England’s carnival atmosphere will endure for days to come after two late goals put the Three Lions firmly on the path to Euro 2020 glory.
Manchester City forward Raheem Sterling and Tottenham striker Harry Kane struck twice within 11 minutes following a tense first half, securing a memorable victory over Germany in the last-16 tie at Wembley.
They will play outsiders Ukraine in a quarter-final showdown in Rome on Saturday, with some bookmakers now installing England as new tournament favourites.
An animated Duke of Cambridge was among the 40,000 supporters who roared England to a historic win inside Wembley on Tuesday evening – the FA president throwing his arms aloft alongside his seven-year-old son, Prince George, and the Duchess of Cambridge, as each goal went in.
Fans sought to rouse their heroes with a rendition of the anthemic Three Lions and its familiar refrain “football’s coming home” early in the second half following a tense and rather insipid opening 45 minutes.
But a sweeping move involving captain Kane, playmaker Jack Grealish and defender Luke Shaw was finished off expertly by Sterling to send the crowd into raptures.
There was a similarly cacophonous roar from the partisan home support as Germany striker Thomas Muller dragged a late shot wide when clean through on goal.
Kane finished off a Grealish cross in the 86th minute to seal a 2-0 victory.
Outside – in designated fan zones, pub beer gardens and parks – there was little evidence that the tournament was being held in the shadow of the coronavirus pandemic.
The Euros have been delayed from last summer as Covid-19 swept the globe, yet the customary reactions to an England goal – strangers hugging each other and drinks being hurled high into the air – showed no sign of being tempered.
A party atmosphere broke out in Trafalgar Square in London after England scored their second goal.
Several men ripped off their shirts and started to dance on the tables, much to the annoyance of security.
England fan Matt Champion, from Bristol – who was celebrating his 32nd birthday, told the PA news agency: “It’s unbelievable, I never saw this coming.
“I bought a cigar in anticipation for the win from Cuba, I’m excited to smoke it.
“I’m very, very happy. This is the best birthday party I could have ever organised.”
Fellow supporter Jay Gittelmon, 20, from north-west London, said of Sterling’s opening goal: “I’ve never felt anything like that, it’s the best moment of my life.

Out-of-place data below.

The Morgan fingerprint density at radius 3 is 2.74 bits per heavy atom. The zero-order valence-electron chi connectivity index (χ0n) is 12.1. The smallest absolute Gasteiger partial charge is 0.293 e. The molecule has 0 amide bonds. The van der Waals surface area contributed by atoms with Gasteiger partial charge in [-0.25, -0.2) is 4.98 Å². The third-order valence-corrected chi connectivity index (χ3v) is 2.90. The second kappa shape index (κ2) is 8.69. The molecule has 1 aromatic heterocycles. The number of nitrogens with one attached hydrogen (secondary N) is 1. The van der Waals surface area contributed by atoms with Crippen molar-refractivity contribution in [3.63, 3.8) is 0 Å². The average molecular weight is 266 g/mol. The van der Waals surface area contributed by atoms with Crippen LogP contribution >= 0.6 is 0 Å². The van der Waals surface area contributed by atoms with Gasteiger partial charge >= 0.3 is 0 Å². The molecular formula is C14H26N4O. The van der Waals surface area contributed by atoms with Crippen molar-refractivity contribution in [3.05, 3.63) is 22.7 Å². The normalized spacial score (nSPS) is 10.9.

“I had to use my inhaler as I ran out of breath.”
Later, fans took to the streets of London to celebrate, with crowds gathering in Leicester Square before dozens of supporters climbed up on to the Shaftesbury Fountain in Piccadilly Circus.
Many England supporters were not born the last time England faced Germany in the European Championships, in a Euro 96 semi-final.
Back then, England’s quest for silverware ended in disappointment as defender Gareth Southgate saw his sudden-death penalty saved, and Germany advanced to the final.
On Tuesday, Southgate, now managing the national team, reacted with his customary composure as his side went ahead.
Sue Bedding, 59, an NHS worker from Nottingham who watched the game from Trafalgar Square, said: “I’m made up, it’s been an absolutely brilliant night.
“I remember the (Euro) 96 match and I was completely gutted when we lost, so now I’m quite optimistic for the rest of the Euros.”
Pubs swelled with supporters wearing replica football strips in the hours leading up to kick-off, while St George’s flags billowed in the mid-summer breeze as diehard and fair-weather fans alike enjoyed the feel-good spirit.
The hopeful disposition among England supporters has been boosted by an unbeaten, if unspectacular, canter through the group stages of the competition without conceding a goal.
And with the likes of France, the Netherlands, and reigning European champions Portugal already eliminated, commentators have suggested England’s path to major tournament success for the first time in 55 years has rarely been easier.
The undisputed high water mark of the England men’s team’s history – the 1966 World Cup triumph – came against West Germany.
The Metropolitan Police said three people had been arrested at Wembley, one for racially aggravated common assault, and two for fraud by false representation.
Prime Minister Boris Johnson, who is not known to have a keen interest in football, tweeted after the game: “Well done England!
“We’re all behind you – bring it home!”
Some fans were forced to watch the game from personal devices on the M62 after a Carling branded lorry caught fire, creating delays of several hours around Greater Manchester.
The driver escaped unhurt.